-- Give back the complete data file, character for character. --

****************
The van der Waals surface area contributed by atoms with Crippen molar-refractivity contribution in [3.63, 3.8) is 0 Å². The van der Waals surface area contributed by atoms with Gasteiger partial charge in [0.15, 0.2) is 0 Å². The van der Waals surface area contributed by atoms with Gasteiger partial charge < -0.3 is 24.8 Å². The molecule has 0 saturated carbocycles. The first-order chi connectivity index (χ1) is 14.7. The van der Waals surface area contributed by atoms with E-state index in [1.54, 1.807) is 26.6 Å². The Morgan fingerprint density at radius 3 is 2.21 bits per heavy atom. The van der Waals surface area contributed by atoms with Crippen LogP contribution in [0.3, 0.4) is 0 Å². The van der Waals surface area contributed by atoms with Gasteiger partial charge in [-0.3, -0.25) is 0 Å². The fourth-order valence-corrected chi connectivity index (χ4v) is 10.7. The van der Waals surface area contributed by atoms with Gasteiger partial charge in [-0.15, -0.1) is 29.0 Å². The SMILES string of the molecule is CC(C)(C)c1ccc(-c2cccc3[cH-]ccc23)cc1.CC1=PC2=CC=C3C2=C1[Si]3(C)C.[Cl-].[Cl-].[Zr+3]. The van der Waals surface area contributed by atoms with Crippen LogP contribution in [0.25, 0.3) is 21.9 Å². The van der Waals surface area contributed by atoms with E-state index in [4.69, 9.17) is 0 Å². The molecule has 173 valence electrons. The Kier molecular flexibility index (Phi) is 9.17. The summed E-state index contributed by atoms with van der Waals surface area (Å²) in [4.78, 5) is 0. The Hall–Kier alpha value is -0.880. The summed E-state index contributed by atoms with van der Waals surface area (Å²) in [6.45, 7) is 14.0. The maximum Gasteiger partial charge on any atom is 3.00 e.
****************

The van der Waals surface area contributed by atoms with Crippen molar-refractivity contribution in [3.63, 3.8) is 0 Å². The van der Waals surface area contributed by atoms with Gasteiger partial charge in [0.15, 0.2) is 0 Å². The van der Waals surface area contributed by atoms with Gasteiger partial charge < -0.3 is 24.8 Å². The molecule has 0 saturated carbocycles. The first-order chi connectivity index (χ1) is 14.7. The van der Waals surface area contributed by atoms with E-state index in [1.54, 1.807) is 26.6 Å². The Morgan fingerprint density at radius 3 is 2.21 bits per heavy atom. The van der Waals surface area contributed by atoms with Crippen LogP contribution in [0.3, 0.4) is 0 Å². The van der Waals surface area contributed by atoms with Gasteiger partial charge in [-0.3, -0.25) is 0 Å². The fourth-order valence-corrected chi connectivity index (χ4v) is 10.7. The van der Waals surface area contributed by atoms with Gasteiger partial charge in [-0.15, -0.1) is 29.0 Å². The SMILES string of the molecule is CC(C)(C)c1ccc(-c2cccc3[cH-]ccc23)cc1.CC1=PC2=CC=C3C2=C1[Si]3(C)C.[Cl-].[Cl-].[Zr+3]. The van der Waals surface area contributed by atoms with Crippen LogP contribution in [0.25, 0.3) is 21.9 Å². The van der Waals surface area contributed by atoms with E-state index in [4.69, 9.17) is 0 Å². The molecule has 173 valence electrons. The Kier molecular flexibility index (Phi) is 9.17. The summed E-state index contributed by atoms with van der Waals surface area (Å²) in [4.78, 5) is 0. The Hall–Kier alpha value is -0.880. The summed E-state index contributed by atoms with van der Waals surface area (Å²) in [6.45, 7) is 14.0. The maximum Gasteiger partial charge on any atom is 3.00 e.